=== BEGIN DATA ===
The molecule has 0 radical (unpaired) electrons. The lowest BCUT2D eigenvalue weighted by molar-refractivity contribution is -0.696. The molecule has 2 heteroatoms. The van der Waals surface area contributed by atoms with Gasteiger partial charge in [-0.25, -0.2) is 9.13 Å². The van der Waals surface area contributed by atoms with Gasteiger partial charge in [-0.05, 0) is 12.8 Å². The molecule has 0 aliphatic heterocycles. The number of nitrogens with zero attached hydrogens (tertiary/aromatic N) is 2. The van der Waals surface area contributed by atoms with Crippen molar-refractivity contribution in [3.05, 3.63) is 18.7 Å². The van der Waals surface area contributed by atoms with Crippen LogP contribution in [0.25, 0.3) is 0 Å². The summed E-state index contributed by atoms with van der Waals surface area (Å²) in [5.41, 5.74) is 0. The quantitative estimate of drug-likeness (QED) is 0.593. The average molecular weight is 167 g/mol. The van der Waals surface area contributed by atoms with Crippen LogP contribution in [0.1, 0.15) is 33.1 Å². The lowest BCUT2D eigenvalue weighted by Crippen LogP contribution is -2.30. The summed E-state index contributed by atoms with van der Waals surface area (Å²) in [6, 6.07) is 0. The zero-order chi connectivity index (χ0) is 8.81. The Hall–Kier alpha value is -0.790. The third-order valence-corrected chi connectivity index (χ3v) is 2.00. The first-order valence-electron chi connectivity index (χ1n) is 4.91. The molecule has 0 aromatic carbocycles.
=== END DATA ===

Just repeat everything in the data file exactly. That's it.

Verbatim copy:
The molecule has 0 radical (unpaired) electrons. The lowest BCUT2D eigenvalue weighted by molar-refractivity contribution is -0.696. The molecule has 2 heteroatoms. The van der Waals surface area contributed by atoms with Gasteiger partial charge in [-0.25, -0.2) is 9.13 Å². The van der Waals surface area contributed by atoms with Gasteiger partial charge in [-0.05, 0) is 12.8 Å². The molecule has 0 aliphatic heterocycles. The number of nitrogens with zero attached hydrogens (tertiary/aromatic N) is 2. The van der Waals surface area contributed by atoms with Crippen molar-refractivity contribution in [3.05, 3.63) is 18.7 Å². The van der Waals surface area contributed by atoms with Crippen LogP contribution in [0.25, 0.3) is 0 Å². The summed E-state index contributed by atoms with van der Waals surface area (Å²) in [5.41, 5.74) is 0. The quantitative estimate of drug-likeness (QED) is 0.593. The average molecular weight is 167 g/mol. The van der Waals surface area contributed by atoms with Crippen LogP contribution in [0.1, 0.15) is 33.1 Å². The lowest BCUT2D eigenvalue weighted by Crippen LogP contribution is -2.30. The summed E-state index contributed by atoms with van der Waals surface area (Å²) in [6, 6.07) is 0. The zero-order chi connectivity index (χ0) is 8.81. The Hall–Kier alpha value is -0.790. The third-order valence-corrected chi connectivity index (χ3v) is 2.00. The first-order valence-electron chi connectivity index (χ1n) is 4.91. The molecule has 0 aromatic carbocycles.